Academic Ranking and Leadership Opportunities Among Female and Male Cardiothoracic Surgeons in the Northeast Region of the United States
Chi Chi Do-Nguyen1, Elizabeth L. Norton, MS2, Jessica Figueredo, MS3, Alejandra Castro-Varela, MS4, Julie Qiu1, Sameer Hirji, MD5, Sarah Miter, MD6
1Philadelphia College of Osteopathic Medicine, Philadelphia, PA, USA, 2Creighton University School of Medicine, Omaha, NE, USA, 3Nova Southeastern University, Dr. Kiran C. Patel College of Osteopathic Medicine College of Osteopathic Medicine, Fort Lauderdale, FL, USA, 4Tecnologico de Monterrey, School of Medicine and Health Sciences, Monterrey, Mexico, 5Department of Surgery, Brigham and Women's Hospital, Harvard Medical School, Boston, MA, USA, 6Department of Surgery, Inova Health System, Falls Church, VA, USA
OBJECTIVE: Only 11% of women in cardiothoracic surgery (CTS) acquired full professorship in 2018. We sought to investigate the current status of women in CTS in the Northeast region, comparing metrics associated with career advancement.
Methods: CTS programs were identified using the ACGME database. Faculty demographics and institutional characteristics were collected using institutional websites and the 2019-2020 US News & World Report ranking. Research productivity, including h-index (number of publications (h) cited at least h times) and m-index (h-index divided by research career duration), was calculated from Scopus.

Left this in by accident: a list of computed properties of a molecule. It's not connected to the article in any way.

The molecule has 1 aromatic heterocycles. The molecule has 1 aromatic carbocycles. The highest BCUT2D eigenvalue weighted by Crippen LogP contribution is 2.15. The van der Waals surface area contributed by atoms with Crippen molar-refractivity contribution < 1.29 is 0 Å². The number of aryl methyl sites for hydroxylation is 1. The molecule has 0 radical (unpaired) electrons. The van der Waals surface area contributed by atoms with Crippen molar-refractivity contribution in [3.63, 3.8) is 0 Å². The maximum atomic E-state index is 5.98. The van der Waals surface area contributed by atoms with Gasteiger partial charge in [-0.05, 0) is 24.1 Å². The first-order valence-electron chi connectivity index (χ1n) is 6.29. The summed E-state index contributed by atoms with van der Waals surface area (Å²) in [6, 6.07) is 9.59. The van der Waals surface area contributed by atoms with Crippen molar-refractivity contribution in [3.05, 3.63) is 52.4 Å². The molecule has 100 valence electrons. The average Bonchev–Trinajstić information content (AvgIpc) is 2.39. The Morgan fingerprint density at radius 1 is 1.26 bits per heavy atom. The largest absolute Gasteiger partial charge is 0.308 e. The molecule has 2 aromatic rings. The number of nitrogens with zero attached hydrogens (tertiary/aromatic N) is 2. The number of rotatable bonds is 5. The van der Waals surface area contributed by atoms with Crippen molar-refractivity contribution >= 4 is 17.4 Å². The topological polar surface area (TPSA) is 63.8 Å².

RESULTS: There are 378 CTS teaching faculty members in the Northeast (88.9% male). Similar proportions of men and women acquired PhD degrees (7.4% and 7.1%, respectively). Both men and women were similarly productive in research with the number of publications (median of 42.5 and 42, respectively), h-index (13 and 13), m-index (0.75 and 0.75), and research career duration (20.5 and 20 years). However, fewer women advanced to professorship compared to men, with 47.6% as assistant, 19.0% as associate, and 7.1% as full professors (vs. 31.5%, 20.2%, and 24.4%, respectively). Fewer women held leadership positions, with 4.8% as program director, 11.9% as division chief, and 2.4% as chairperson (vs. 5.4%, 20.5%, and 5.7%).
Conclusions: Factors associated with academic ranking are similar between male and female CTS faculty members in the Northeast. However, women continue to make up a minority of senior faculty and leadership positions.
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